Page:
After a slow start to the season, Yankees starter Chien-Ming Wang was nearly perfect in his last outing.
Wang will look to turn in another strong start and help New York continue its recent domination of the Texas Rangers as the teams wrap up a three-game series at Yankee Stadium on Thursday.
Wang (1-2, 3.98 ERA), who won 19 games last season and finished second in AL Cy Young Award voting, started this season on the disabled list with a strained right hamstring and lost his first two starts. However, the right-hander from Taiwan bounced back nicely on Saturday, taking a perfect game into the eighth inning and allowing just two hits in eight innings of an 8-1 win over Seattle.
The Mariners’ Ben Broussard broke up the perfect game with one out in the eighth, homering on the first changeup Wang threw in the game.
“He’s really calm,” catcher Jorge Posada said. “Nothing really fazes him. He’s our No. 1. We need him every five days.”
Wang is the only New York starter to last into the eighth inning this season.
“He’s about as even-tempered a starting pitcher as you can be,” manager Joe Torre told the Yankees’ team Web site. “I was curious just to see what kind of emotion (he’d have) if he did pitch the no-hitter. He may have jogged off the mound.”
Wang’s two previous starts against the Rangers came in May last season. He won both and allowed five earned runs in 14 innings for a 3.21 ERA.
The Yankees (16-16) won 6-2 on Wednesday for their eighth straight win against Texas and fifth this season. Since July 20, 2005, New York is 18-2 against the Rangers (13-20).
The victory moved the Yankees back to .500 for the first time since they were 8-8 on April 21.
“Now we start thinking about five games over,” Torre said.
Jason Giambi did not play because of a spur near his left heel that’s been bothering him for a while and plans to be examined by a foot doctor Thursday.
Brad Wilkerson homered for the Rangers, who have managed only seven runs in their last three games.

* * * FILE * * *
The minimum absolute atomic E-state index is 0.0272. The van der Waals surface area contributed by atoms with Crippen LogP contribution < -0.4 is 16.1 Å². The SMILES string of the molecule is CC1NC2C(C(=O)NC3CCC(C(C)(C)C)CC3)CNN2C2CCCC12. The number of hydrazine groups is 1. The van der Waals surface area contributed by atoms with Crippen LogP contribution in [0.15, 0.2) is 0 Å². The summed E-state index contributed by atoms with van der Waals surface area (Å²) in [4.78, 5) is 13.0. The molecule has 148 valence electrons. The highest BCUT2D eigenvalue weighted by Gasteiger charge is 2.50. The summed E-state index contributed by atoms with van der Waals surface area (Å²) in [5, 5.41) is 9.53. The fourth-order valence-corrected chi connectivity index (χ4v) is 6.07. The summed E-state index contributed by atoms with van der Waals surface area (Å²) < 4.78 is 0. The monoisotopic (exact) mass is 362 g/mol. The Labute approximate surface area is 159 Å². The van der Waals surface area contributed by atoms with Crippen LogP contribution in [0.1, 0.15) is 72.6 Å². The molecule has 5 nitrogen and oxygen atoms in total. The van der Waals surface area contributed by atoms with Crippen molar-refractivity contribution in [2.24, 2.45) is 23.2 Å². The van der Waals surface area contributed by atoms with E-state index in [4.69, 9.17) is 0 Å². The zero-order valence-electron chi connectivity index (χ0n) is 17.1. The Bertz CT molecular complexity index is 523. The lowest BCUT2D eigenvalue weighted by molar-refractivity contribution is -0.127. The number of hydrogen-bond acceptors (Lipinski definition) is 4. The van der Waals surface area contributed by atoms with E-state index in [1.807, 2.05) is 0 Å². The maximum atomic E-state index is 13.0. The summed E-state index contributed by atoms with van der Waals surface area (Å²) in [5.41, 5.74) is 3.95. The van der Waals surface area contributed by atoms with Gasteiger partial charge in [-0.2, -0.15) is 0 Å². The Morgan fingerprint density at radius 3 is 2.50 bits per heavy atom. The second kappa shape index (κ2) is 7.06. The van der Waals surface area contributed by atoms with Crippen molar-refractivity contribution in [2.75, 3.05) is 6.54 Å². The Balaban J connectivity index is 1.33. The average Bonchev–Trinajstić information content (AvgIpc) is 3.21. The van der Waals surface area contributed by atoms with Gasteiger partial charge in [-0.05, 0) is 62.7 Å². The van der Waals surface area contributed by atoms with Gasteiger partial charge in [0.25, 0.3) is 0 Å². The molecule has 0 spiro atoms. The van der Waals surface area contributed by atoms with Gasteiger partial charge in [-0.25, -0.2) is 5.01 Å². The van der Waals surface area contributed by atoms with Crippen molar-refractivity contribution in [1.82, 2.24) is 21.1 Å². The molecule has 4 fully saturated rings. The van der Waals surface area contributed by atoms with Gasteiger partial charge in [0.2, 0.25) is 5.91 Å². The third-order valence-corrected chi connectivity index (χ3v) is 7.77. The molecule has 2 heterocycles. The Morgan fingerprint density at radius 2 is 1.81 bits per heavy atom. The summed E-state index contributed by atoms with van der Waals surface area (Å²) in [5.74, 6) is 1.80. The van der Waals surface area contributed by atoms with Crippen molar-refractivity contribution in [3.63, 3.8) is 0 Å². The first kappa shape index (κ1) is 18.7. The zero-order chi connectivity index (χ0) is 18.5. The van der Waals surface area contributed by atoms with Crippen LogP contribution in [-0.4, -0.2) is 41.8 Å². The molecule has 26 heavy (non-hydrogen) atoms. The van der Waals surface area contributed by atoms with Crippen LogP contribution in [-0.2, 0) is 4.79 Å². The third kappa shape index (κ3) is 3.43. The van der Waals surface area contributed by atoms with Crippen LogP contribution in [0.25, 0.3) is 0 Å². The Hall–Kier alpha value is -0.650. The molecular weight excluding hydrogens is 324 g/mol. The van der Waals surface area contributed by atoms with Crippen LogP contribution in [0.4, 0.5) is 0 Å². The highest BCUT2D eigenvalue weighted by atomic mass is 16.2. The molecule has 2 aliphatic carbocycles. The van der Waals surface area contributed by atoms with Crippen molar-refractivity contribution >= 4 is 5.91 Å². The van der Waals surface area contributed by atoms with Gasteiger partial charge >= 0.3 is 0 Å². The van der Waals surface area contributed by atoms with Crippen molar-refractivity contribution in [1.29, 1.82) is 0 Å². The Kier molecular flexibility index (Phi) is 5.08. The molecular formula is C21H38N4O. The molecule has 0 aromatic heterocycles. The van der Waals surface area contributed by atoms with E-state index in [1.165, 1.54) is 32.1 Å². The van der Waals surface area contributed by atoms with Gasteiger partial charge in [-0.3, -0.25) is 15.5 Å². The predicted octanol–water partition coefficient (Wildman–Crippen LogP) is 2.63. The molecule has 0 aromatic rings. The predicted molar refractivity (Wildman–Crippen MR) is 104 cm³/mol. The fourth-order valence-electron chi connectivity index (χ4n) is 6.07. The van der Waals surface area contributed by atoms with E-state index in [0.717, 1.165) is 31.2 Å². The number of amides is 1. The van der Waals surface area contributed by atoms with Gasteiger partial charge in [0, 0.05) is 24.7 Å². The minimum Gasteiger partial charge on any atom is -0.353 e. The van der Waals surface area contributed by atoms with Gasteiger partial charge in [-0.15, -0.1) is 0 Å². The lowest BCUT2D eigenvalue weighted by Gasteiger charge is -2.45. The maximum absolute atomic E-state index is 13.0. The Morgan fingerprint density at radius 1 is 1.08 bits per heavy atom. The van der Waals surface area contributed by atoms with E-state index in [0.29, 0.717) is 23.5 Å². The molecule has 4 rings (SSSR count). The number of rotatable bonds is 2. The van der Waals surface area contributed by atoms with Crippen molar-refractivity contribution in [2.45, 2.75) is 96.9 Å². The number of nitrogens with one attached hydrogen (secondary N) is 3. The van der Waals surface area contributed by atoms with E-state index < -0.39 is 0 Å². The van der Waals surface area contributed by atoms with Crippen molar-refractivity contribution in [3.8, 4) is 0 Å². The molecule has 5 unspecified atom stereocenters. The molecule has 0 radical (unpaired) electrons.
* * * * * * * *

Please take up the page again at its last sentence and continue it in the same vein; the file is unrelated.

Rangers All-Star shortstop Michael Young left in the fifth inning with tightness in his right hamstring and might not start in the finale. He has not missed a game since 2005.
“This infield is really wet. Coming out of the box on a groundball yesterday, I felt a little snag,” he said. “It’s sore, but I’ll be fine. I’ll be ready to pinch-hit.”
Brandon McCarthy (2-4, 7.96) will look to help Texas avoid its first three-game sweep at Yankee Stadium since June 7-9, 1991. He turned in his best outing of the season on Friday, allowing one run in six innings of a 7-1 win over Toronto.
McCarthy, acquired in an offseason trade that sent pitching prospect John Danks to the Chicago White Sox, had given up 17 runs in six total innings in his previous three starts, not lasting more than three innings in any of those outings.
“I knew in the back of my mind this was a big one,” he told the Rangers’ team Web site. “Another bad start would’ve started a trend. It felt good, but I’ve still got a lot of things to work on. I was just (angry about the previous starts), more than anything, because I wasn’t throwing like I know I can.”
McCarthy made two relief appearances against the Yankees last season, allowing two runs in 1 2-3 total innings without receiving a decision.
The Rangers were last swept at Yankee Stadium in a four-game series from Aug. 11-14, 2005.